She hadn’t moved, hadn’t even spoken. Her filthy, matted hair fell across her face, obscuring any features when she turned her head towards him and nodded. Without moving the gun a millimetre, he leaned closer to the nearest ear. Her odour increased. It was like descending his head towards a swamp.
“Where. Is. The cure?”
Normally the following statement would be prefixed by maniacal laughter. Samantha, for that was the hag’s name, didn’t have a lot of reason to laugh anymore. “There isn’t one.”
Guardian, her tormentor’s name, laughed instead. “Now we both know that isn’t true. Anyone playing the chess game of biological warfare knows to make a cure, just in case they find themselves on the wrong side of the board.” Although he would admit to himself, it was difficult to tell whether this one was already a zombie. Her lack of desire to eat him thus far, perhaps not, but then the general look and smell…
Past experiences, from what felt like a lifetime ago, informed him Samantha hadn’t felt the brunt of the virus, yet. The same experience told him HH had somehow managed to exorcise the illness from himself, though it seemed to have occurred by the virus’ own desire to leave the body. Or find hers. Of course, it hadn’t entirely vacated HH’s premises, the very same problem Guardian shared, the very same reason he found himself here. Again.
“So, last chance this time. The cure. Give it to me.” He clicked on the blaster’s fight mode for added effect. Its growing hum of building energy whined into the silence. “Or you can get acquainted with the stiff on the slab.”
They both glanced towards the closest operating table, occupied by one corpse and with space for another. Unseen by Guardian, the gaze which Samantha paid the corpse was laced with love, antithetical to his look of indifference. Another dead body, after all, was another unarranged piece of decomposing furniture.
“I’m sorry, mister. There really isn’t a cure.”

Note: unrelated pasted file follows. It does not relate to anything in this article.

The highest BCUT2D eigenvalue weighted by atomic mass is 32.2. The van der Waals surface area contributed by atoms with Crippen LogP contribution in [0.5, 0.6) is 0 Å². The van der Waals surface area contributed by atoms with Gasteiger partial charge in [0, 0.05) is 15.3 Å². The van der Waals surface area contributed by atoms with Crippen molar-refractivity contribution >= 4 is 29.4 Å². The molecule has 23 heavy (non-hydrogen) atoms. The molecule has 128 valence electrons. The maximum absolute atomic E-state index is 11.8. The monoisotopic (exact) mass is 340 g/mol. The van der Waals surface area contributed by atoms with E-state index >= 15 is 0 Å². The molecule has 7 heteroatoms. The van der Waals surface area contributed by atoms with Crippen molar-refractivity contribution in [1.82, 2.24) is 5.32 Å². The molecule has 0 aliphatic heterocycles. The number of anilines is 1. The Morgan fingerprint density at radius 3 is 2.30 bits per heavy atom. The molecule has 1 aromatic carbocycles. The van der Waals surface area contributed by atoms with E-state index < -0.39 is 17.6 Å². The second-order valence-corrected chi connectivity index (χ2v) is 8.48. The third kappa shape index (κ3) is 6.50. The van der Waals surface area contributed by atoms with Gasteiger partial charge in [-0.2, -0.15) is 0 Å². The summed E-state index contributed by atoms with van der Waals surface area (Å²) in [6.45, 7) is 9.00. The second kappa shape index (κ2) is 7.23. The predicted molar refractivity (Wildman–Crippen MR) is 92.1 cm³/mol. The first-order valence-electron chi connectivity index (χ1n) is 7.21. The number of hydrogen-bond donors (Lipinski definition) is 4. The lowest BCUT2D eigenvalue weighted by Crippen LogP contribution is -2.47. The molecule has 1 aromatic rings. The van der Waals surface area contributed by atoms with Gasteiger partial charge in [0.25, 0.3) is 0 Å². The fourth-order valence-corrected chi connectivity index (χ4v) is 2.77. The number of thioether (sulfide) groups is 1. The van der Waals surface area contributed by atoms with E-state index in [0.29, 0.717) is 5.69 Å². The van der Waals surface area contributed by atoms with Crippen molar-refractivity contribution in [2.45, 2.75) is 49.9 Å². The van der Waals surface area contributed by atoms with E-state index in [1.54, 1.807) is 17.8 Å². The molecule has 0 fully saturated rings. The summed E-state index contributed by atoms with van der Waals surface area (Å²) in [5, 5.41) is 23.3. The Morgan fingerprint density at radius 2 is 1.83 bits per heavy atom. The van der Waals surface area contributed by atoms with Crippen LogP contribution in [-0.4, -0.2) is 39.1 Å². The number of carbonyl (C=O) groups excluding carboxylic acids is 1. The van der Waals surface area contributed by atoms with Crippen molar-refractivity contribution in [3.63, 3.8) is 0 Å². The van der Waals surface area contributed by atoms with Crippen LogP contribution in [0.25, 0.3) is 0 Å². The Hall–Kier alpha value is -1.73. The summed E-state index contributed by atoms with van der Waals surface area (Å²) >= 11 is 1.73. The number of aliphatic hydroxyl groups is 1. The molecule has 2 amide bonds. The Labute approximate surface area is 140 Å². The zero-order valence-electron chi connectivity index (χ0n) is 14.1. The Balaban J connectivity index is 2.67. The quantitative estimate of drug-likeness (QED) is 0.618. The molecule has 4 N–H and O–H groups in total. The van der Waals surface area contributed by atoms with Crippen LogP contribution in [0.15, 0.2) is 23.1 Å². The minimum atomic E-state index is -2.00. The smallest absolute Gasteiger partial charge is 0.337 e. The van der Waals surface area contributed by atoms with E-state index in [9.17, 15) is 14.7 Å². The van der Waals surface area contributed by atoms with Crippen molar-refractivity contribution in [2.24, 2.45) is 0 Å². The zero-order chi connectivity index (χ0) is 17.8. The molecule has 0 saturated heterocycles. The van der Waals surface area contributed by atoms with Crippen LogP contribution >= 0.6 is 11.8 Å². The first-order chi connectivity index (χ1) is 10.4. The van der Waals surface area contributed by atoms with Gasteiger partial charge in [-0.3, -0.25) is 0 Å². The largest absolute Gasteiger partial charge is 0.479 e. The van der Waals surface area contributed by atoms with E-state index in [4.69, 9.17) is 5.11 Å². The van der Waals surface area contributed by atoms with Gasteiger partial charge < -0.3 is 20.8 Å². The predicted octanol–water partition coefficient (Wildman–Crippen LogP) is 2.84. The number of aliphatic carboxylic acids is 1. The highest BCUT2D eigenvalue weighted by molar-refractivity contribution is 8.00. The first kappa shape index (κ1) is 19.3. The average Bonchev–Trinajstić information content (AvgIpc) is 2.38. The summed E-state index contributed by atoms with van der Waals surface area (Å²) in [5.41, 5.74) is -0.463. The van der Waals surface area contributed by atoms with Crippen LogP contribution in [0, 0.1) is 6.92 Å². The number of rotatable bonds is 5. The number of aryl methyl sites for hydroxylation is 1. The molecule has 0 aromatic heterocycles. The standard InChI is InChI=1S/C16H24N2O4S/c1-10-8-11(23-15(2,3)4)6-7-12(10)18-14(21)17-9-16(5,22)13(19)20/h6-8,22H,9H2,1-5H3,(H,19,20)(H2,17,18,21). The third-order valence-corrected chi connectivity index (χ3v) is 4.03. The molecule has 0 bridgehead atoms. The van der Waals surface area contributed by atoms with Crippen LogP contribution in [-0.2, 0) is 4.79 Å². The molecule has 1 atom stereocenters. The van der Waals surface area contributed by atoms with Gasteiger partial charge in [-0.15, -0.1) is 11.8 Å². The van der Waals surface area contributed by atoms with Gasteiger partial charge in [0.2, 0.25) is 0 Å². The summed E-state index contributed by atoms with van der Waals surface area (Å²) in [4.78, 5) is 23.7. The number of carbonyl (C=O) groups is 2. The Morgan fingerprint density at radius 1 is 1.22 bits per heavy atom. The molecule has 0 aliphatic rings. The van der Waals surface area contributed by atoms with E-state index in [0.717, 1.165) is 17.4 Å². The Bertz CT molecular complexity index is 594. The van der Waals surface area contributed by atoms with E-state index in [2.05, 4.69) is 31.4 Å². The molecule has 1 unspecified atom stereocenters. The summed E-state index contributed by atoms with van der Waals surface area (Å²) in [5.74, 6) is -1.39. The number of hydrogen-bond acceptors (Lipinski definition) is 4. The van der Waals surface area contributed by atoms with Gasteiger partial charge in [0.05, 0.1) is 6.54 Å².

His grip on the gun handle quivered. Several hundred years gone and not once had someone called him ‘mister’ before, let alone said ‘sorry’. Alongside this sudden influx of manners, a greedy pit of despair was opening up just below Guardian’s stomach. She seemed to be telling the truth.
Two characteristics of Samantha: direct truthfulness and surprising elegance. Her appearance gave the idea she moved like an elephant with diabetes, but she had the strength and speed of a hurricane. Detecting Guardian’s momentary pause of self-doubt, she moved out of gunshot range, stepped, turned and swung out a fist. It missed Guardian’s neck by a centimetre. The needle gripped between her filthy fingers, though, had hit home. She depressed the plunger, shooting the black serum into Guardian and went on to perform the scariest thing in the room. She grinned. Samantha took a step back, glare going strong, openly revelling in victory.
Guardian was still looking off to the side, towards the nearby body. He looked less inconvenienced than a commuter just informed their train was delayed. His fingers drifted up to the empty syringe and extracted it, with no complaint. A pair of weary eyes locked onto Samantha. “Sorry to say I’ve been done already.” He let the needle fall, enjoying the shrill shatter when it hit the floor. “Advantage to my blood being 100% poison, there’s no way to up the dose. Thanks for the few extra millilitres.” Lifting a foot over the smashed glass, he made advancing progress to the crone, who seemed to be rooted where she was.
“That’s not fair,” she moaned. He was almost surprised she hadn’t stamped her foot.
Guardian sneered. The amount of unfairness dealt to him would have filled several novels and a spin-off comic series, with hopes for a sequel. Some old biddy in an undead factory knew less than the meaning of the word.
“When life isn’t fair it just means you’re not trying hard enough.”
He lashed out a punch. She didn’t react fast enough. Samantha toppled like a sack full of dog food while Guardian nursed his hand. For such a bulbous sack, she’d had a substantial chin. He gave it a few flexes and stepped over the fallen hag. Beyond the corpses – and CCTV monitor screens, of all things – he discovered several tables covered in lab equipment. A floor-to-ceiling vat of black liquid stood behind them.
Guardian clapped his hands together. If there truly wasn’t a cure, he’d just have to make one…